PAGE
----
Much has been written recently about the Universities Superannuation Scheme (USS). As with any issue where there is a diverse cast of interested parties and commentators; this leads to a spectrum of very different viewpoints and agendas. These include claims that student tuition fees will have to rise to prop up pensions – others argue that the deficit has been artificially inflated and the scheme is affordable in its current form. So, amidst the claims and counter-claims what should you believe? What are the facts that should be considered in this important debate?
The focus of debate has been on the size of the deficit in relation to pension promises for past service. While this is serious and needs to be addressed, it is not the only issue. The recent valuation also reveals that the cost of providing future benefits has increased from 26% of salaries (18% employer and 8% member contributions) to 32.6% – well above the maximum we see as a sustainable level both for individual members and employers. This means that to provide current benefits into the future the sums that employers and individual scheme members (university sector staff) would have to pay into the scheme would need to rise to unaffordable levels.
Why has this happened? Largely because economic changes, which could not have been predicted at the last valuation in 2014, have reduced future investment return expectations. This is a problem not just for USS but also for many other funded UK pension schemes.
A risk that employers cannot take
We should be under no illusion, this is not a problem that will go away if ignored. To retain the status quo would only serve interests in the short term. Without reform now, universities will likely be forced to divert funding allocated from research and teaching to fill a pensions funding gap, or if they did not, they would risk the sustainability of USS. The option of no reform is a dangerous gamble. It is a risk that employers cannot take.
It has been suggested that rather than increase contributions or move to a benefits structure that is affordable for the long term, USS should invest more aggressively for higher returns. This would increase the risk that, if the strategy failed, USS would need to call on universities and other higher education sector employers in USS for additional funding at a level most institutions would struggle to meet. It would also be highly unlikely to gain the approval of the Pensions Regulator, which, as well as making sure that USS can pay pensions as they fall due, is tasked with ensuring that the cost of the scheme does not threaten employers’ survival.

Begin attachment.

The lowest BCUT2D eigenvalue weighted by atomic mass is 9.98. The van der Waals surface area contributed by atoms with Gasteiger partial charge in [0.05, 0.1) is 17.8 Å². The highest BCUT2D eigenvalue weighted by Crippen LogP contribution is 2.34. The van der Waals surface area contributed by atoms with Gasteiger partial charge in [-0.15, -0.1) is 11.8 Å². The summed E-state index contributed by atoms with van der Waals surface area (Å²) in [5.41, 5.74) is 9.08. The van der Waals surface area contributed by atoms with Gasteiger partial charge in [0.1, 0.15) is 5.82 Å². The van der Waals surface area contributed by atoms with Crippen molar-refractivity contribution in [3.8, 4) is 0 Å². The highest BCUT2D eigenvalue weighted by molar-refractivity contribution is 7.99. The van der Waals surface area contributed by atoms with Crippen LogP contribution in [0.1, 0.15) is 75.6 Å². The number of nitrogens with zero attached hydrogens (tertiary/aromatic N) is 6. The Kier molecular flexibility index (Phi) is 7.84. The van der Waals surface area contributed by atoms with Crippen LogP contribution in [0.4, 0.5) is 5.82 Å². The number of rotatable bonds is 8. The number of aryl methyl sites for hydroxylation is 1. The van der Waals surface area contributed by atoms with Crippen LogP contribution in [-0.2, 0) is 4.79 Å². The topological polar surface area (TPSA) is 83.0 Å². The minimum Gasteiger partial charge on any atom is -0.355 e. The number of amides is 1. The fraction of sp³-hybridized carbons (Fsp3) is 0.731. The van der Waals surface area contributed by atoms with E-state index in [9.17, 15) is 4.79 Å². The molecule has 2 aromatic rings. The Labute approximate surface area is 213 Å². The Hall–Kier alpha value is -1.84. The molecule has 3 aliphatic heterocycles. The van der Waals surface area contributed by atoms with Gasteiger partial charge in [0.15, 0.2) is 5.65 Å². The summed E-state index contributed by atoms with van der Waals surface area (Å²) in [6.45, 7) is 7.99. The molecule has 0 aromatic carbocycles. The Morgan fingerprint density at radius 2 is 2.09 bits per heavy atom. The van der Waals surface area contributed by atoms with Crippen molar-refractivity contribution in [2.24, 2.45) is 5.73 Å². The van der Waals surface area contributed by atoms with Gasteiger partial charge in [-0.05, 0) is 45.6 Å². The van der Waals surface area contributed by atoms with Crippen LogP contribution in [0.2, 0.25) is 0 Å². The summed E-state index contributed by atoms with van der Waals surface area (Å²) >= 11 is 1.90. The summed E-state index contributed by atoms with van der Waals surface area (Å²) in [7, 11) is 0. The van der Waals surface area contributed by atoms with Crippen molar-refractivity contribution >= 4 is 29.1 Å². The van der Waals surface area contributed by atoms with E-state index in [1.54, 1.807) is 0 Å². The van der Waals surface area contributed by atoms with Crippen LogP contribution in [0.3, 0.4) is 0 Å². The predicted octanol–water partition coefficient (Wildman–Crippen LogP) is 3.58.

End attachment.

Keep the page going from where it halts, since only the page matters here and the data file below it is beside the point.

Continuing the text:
There have been numerous meetings between USS, employer and member representatives (UUK and UCU respectively) over the past year to feed into the valuation process and methodology used by USS. We are now approaching the end of USS’s formal consultation with employers on the valuation outcome and options for dealing with both the deficit and the rise in future pension costs. The next step is to reach an employer consensus on the way forward.
UUK, taking into account feedback received from USS employers, will be developing proposals to give the scheme stability and security, to ensure it remains affordable for individuals and universities, and continues to provide attractive benefits to current and future employees. Difficult decisions will need to be taken during the negotiation process, including the reform of future benefits. There are vital decisions that all involved need to get right to strengthen the sustainability of the scheme and avoid further rounds of uncertainty and change.
The recent Employers Pensions Forum (EPF) report sets out universities’ priorities for future pension provision. It is essential that we find a way to continue to provide pension benefits that staff value, within a sustainable framework with the flexibility to adapt to any future change in demands and behaviours. We owe it to current, future and past employees and, also – importantly – to our students to do so.
Discussions with USS and formal negotiations between employer and member representatives are expected to proceed through December 2017. Any agreed changes to member benefits or contributions will necessitate a full consultation with pension scheme members in February/March 2018.